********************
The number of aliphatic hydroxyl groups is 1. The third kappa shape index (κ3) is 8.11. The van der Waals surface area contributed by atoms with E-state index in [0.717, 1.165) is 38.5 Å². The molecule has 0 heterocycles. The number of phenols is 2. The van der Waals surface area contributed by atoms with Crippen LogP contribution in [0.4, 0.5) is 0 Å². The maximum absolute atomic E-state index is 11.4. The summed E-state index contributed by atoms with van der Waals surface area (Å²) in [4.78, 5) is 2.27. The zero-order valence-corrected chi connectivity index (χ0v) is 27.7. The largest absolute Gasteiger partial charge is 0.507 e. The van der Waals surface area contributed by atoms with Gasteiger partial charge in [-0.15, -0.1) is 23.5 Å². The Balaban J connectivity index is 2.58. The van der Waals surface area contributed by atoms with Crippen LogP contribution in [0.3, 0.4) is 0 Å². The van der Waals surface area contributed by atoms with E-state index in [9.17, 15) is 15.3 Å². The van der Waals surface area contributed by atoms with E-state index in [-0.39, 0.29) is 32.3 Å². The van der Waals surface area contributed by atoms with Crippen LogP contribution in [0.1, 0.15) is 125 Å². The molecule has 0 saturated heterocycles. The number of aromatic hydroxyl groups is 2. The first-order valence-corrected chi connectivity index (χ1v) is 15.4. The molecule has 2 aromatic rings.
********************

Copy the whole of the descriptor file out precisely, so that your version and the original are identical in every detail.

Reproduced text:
The number of aliphatic hydroxyl groups is 1. The third kappa shape index (κ3) is 8.11. The van der Waals surface area contributed by atoms with E-state index in [0.717, 1.165) is 38.5 Å². The molecule has 0 heterocycles. The number of phenols is 2. The van der Waals surface area contributed by atoms with Crippen LogP contribution in [0.4, 0.5) is 0 Å². The maximum absolute atomic E-state index is 11.4. The summed E-state index contributed by atoms with van der Waals surface area (Å²) in [4.78, 5) is 2.27. The zero-order valence-corrected chi connectivity index (χ0v) is 27.7. The largest absolute Gasteiger partial charge is 0.507 e. The van der Waals surface area contributed by atoms with Gasteiger partial charge in [-0.15, -0.1) is 23.5 Å². The Balaban J connectivity index is 2.58. The van der Waals surface area contributed by atoms with Crippen LogP contribution in [0.3, 0.4) is 0 Å². The van der Waals surface area contributed by atoms with E-state index in [9.17, 15) is 15.3 Å². The van der Waals surface area contributed by atoms with E-state index in [-0.39, 0.29) is 32.3 Å². The van der Waals surface area contributed by atoms with Crippen LogP contribution in [0.1, 0.15) is 125 Å². The molecule has 0 saturated heterocycles. The number of aromatic hydroxyl groups is 2. The first-order valence-corrected chi connectivity index (χ1v) is 15.4. The molecule has 2 aromatic rings.